Serving Those Fleeing Poverty and Violence
“For I was hungry and you gave me food, I was thirsty and you gave me drink, a stranger and you welcomed me, naked and you clothed me, ill and you cared for me…” Matthew 25:35-36. In Guatemala, Salesian missionaries are living these words every day. All along the Guatemalan-Mexican border, thousands of migrants—many of them from Honduras fleeing poverty and violence at home—have arrived on foot, seeking safety and new opportunity.
Blocked from legal passage, however, they languish in limbo without adequate food, shelter, clothing or social support. In San Benito Petén, Salesian missionaries are assisting a local agency overwhelmed by the demand for its services.
“Their shelter capacity is about 50,” says Father Giampiero de Nardi, “and they are trying to cope with the arrival of hundreds of migrants. It’s an extraordinary influx.” In response, Fr. Giampiero and his fellow missionaries are doing everything possible to provide beds, meals and other necessities for as many people as they can.
“In a country that itself struggles with almost incomprehensible levels of underdevelopment, simple acts of humanity like these are priceless gifts,” says Father Gus Baek, director of Salesian Missions, who notes that more than 70 percent of Guatemala’s population lives below the poverty line.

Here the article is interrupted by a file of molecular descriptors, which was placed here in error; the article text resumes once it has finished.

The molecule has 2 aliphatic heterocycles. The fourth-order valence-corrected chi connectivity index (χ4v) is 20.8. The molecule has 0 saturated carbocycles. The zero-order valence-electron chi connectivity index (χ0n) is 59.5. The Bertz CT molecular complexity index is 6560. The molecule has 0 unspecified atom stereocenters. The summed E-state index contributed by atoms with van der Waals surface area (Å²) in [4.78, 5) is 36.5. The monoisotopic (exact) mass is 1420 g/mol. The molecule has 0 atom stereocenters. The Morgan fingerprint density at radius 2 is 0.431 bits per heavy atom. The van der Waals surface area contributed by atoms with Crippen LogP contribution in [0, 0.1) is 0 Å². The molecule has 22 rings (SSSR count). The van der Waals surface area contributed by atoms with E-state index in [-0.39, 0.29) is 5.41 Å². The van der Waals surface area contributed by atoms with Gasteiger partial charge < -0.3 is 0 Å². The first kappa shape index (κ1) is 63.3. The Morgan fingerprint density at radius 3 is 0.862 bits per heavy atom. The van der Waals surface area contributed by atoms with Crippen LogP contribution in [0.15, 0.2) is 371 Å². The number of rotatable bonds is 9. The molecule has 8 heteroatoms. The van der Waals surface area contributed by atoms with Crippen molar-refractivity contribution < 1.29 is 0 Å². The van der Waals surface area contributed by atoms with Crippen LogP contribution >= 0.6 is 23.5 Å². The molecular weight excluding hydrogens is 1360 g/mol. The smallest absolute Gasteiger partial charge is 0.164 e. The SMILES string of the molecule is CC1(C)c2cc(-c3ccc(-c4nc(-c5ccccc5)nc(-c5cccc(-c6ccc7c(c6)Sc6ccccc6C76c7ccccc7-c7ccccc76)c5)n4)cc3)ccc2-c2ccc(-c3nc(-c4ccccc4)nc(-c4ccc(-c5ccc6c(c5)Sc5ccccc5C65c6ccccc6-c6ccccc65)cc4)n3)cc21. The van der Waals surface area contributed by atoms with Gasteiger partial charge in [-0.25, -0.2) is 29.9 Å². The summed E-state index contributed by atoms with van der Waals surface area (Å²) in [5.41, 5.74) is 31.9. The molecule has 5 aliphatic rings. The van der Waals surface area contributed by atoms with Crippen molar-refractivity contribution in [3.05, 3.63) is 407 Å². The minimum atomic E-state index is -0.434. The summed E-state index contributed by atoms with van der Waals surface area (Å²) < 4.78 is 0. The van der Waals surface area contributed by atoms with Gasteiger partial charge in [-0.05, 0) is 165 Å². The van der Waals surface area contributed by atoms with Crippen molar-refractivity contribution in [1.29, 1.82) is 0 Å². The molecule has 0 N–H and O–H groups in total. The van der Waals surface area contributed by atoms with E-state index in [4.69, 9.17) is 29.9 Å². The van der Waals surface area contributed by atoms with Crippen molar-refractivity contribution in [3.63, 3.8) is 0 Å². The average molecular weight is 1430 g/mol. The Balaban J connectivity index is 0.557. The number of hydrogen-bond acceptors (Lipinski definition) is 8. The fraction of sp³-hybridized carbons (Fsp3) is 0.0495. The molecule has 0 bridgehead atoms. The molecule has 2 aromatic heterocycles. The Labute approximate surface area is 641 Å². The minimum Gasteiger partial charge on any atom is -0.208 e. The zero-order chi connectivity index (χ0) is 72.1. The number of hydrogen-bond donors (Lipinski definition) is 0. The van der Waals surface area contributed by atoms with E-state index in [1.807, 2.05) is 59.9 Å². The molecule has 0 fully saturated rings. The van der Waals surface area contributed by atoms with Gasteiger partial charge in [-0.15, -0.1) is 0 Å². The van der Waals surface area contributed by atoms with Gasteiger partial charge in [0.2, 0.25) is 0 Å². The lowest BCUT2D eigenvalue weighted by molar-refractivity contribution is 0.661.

Fr. Giampiero’s work, while exhausting, is familiar. In 2011, together with two other missionaries, he launched the Salesians’ presence in San Benito Petén in order to serve the area’s impoverished youth and their families. For many, the assistance they receive from the mission is literally lifesaving. At the Zatti Clinic, for instance, residents who struggle to live on less than one dollar per day can access free, or nearly free, healthcare and medicine for ailments they might otherwise die from. Missionaries regularly distribute free water purification filters to reduce the risk of illness. And recently, with the support of good people, like you, missionaries were able to build simple homes for families who previously lived under tarps—and more are planned. “To think that children live in these conditions horrifies me,” he says.
What Fr. Giampiero and his fellow missionaries are doing on behalf of migrants is a natural extension of the compassion that drives their work. Msgr. Jaime Calderón Calderón, Bishop of Tapachula, Mexico near the Guatemalan border, sums it up well: “All those who are part of this diocesan family, each according to his or her possibilities and responsibilities, ensure[s] that these migrant[s] … do not lack a piece of bread … God will reward [these] efforts to see them, hear them, and treat them like brothers.”
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